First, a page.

Big money; bigger egos [Editorial]

Big money; bigger egos [Editorial]

Wednesday, 29 December 2010

In a sense, the game of poker has always been a game of ego. Every poker scene in a movie will be highlighting the pressure, the mano-a-mano aspect, the sheer battle of wills and big ballsy bluffs that require the protagonist to overcome a brutal, relentless and wiley foe.

We see it now in the modern online ring games where regulars will go at it in 4- and 5-bet pre-flop pots, each holding a mediocre hand and bringing a button versus big blind battle down to who has the biggest pair. And I’m not talking about pocket aces.

In the past two years we’ve seen some very young people do some amazing things in the online and live poker world; Tom “durrrr” Dwan is only 24 years old but already has conquered the biggest online games in the world before moving into the live arena, seemingly blasé about winning and losing millions of dollars every single day. Just before Christmas, Isaac “philivey2694” Haxton – a player in his mid-twenties young enough to name his poker account after an older player – took on the infamous Isildur1 in the inaugural PokerStars SuperStar Showdown, winning over $40,000 from a man who, according to the strongest rumours, is a 21-year-old Swede who built up an eight-figure bankroll on sites such as iPoker and Svenska Spel.

If you’re Isaac Haxton, widely considered the best heads-up No Limit player in the world by his mid-twenties and with over $2.8m in live tournament cashes including runner-up spots in the PokerStars Caribbean Adventure and the $40,000 Anniversary WSOP event, then do you honestly care about the $41,000 you won from Isildur1? Or do you care more about the fact that you publically beat a legend in an intense heads-up poker battle? If the answer still isn’t clear, then let’s think of it from the point of view of Isildur1:

You’re 21 years old and have been playing poker for around seven years. In that time you’ve won and lost more six- and seven-figure bankrolls than you can count. Last year you took on the best in the world at Full Tilt Poker; winning over $5.5m before dumping it all back doing stupid, egotistical and yet amazing things such as playing Phil Ivey, Tom Dwan and Patrik Antonius across eight total tables of heads-up nosebleed stakes Hold ‘em at the same time. Obviously, money is not your primary concern – you have enough of it and now you just want to be the best. Isildur1 obviously doesn’t care about the $40,000 he lost; he just cares that he lost. Someone that unconcerned about losing the five million dollars he won last year has some sick guard against the value of money in the same way that Phil Ivey appears to.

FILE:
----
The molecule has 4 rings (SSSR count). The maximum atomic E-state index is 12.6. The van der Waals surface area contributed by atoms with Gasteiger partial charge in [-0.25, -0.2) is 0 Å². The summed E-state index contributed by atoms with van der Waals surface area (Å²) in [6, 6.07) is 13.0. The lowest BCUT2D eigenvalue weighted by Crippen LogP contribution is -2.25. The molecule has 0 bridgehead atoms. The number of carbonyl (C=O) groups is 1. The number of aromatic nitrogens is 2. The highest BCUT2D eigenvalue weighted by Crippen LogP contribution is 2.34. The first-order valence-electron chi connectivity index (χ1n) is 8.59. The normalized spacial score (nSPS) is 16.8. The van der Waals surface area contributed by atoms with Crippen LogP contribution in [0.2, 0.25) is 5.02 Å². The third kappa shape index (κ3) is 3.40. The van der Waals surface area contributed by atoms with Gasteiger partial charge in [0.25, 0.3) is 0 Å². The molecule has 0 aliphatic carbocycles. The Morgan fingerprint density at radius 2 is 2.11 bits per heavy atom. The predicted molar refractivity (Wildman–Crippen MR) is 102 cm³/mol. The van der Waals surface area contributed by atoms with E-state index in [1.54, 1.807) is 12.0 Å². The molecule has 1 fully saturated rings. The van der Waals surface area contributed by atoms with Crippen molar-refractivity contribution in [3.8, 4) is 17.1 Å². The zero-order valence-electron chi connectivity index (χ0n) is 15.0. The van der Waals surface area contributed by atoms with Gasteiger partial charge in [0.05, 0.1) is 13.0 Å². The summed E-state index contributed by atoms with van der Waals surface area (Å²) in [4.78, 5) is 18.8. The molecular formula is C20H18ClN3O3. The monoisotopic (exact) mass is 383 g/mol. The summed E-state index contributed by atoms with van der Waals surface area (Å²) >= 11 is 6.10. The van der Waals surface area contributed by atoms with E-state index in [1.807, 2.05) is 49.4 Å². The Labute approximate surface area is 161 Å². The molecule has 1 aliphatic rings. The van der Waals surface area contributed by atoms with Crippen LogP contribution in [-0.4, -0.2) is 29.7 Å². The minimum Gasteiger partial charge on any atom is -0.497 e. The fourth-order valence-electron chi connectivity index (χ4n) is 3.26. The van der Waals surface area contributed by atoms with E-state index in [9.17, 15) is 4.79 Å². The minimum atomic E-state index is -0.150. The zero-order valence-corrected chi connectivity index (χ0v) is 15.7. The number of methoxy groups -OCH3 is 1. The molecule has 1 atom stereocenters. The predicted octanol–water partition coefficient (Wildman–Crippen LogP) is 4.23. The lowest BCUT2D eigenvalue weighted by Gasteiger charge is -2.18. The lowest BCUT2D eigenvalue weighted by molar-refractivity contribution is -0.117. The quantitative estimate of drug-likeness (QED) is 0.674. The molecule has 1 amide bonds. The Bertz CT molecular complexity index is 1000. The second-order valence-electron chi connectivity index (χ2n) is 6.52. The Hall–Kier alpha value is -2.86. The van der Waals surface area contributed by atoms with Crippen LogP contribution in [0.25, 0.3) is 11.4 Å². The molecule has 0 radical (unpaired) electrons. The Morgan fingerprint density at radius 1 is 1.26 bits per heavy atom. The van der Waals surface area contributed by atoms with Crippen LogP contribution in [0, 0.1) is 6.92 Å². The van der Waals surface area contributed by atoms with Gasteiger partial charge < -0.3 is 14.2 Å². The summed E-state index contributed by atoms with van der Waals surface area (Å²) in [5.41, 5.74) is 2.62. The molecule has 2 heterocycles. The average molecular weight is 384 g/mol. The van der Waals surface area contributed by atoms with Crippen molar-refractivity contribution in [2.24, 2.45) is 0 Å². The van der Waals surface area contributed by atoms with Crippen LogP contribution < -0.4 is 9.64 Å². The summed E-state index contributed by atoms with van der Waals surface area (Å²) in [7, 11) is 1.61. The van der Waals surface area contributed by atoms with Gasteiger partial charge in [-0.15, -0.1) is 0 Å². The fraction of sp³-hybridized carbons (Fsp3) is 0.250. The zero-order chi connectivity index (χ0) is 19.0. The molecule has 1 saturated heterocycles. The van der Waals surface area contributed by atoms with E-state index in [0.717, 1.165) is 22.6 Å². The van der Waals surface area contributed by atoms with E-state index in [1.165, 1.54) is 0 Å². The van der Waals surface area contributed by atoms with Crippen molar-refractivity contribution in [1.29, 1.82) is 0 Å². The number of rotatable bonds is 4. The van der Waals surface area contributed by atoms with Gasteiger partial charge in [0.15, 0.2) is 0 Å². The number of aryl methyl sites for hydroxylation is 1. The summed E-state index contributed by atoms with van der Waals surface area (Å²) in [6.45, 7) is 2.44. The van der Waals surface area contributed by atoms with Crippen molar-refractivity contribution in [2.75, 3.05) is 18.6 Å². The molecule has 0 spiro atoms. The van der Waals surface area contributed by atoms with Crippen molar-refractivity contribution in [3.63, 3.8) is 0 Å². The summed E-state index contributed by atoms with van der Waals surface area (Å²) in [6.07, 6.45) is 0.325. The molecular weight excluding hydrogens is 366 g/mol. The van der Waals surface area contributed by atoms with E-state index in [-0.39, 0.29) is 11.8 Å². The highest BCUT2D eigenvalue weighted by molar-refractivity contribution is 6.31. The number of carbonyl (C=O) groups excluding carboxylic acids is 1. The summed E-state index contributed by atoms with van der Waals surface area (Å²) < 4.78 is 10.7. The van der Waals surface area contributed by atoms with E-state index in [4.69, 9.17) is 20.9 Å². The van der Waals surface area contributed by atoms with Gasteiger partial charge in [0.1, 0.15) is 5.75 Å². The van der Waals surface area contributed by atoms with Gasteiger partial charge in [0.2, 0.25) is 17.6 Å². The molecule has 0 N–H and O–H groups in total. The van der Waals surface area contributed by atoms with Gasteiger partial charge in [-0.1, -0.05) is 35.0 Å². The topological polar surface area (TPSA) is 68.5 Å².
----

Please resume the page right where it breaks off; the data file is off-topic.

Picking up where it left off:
The PokerStars SuperStar showdown is played across 2,500 hands at stakes of $50/$100 – considering that last year Isildur1 played over 50,000 hands at stakes of $100/$200 all the way to $500/$1,000 and suffered multi-million dollar swings daily this is well within his comfort zone. Why is he playing these showdowns, restricted to four tables and relatively low stakes across a set period of hands? We all know he’d be much happier playing tens of thousands of hands at limits double or quadruple the SuperStar Showdown stakes. The answer is that he’s simply playing for pride.

Look at Tom Dwan’s Durrrr Challenge – obviously the money helps, he’s practically locked up over $2.5m from Patrik Antonius even as he’s losing over half a million dollars to Daniel “jungleman12” Cates. Both those guys are in their early twenties, Cates barely 21, and are multi-millionaires. They’re set for life, yet they still compete at high stakes in a public arena. Not for the millions of dollars but for the adulation of the rail and the bragging rights that come with thoroughly besting an opponent of similar or greater skill than yourself.

Tags: Poker News, Big, money;, bigger, egos, [Editorial]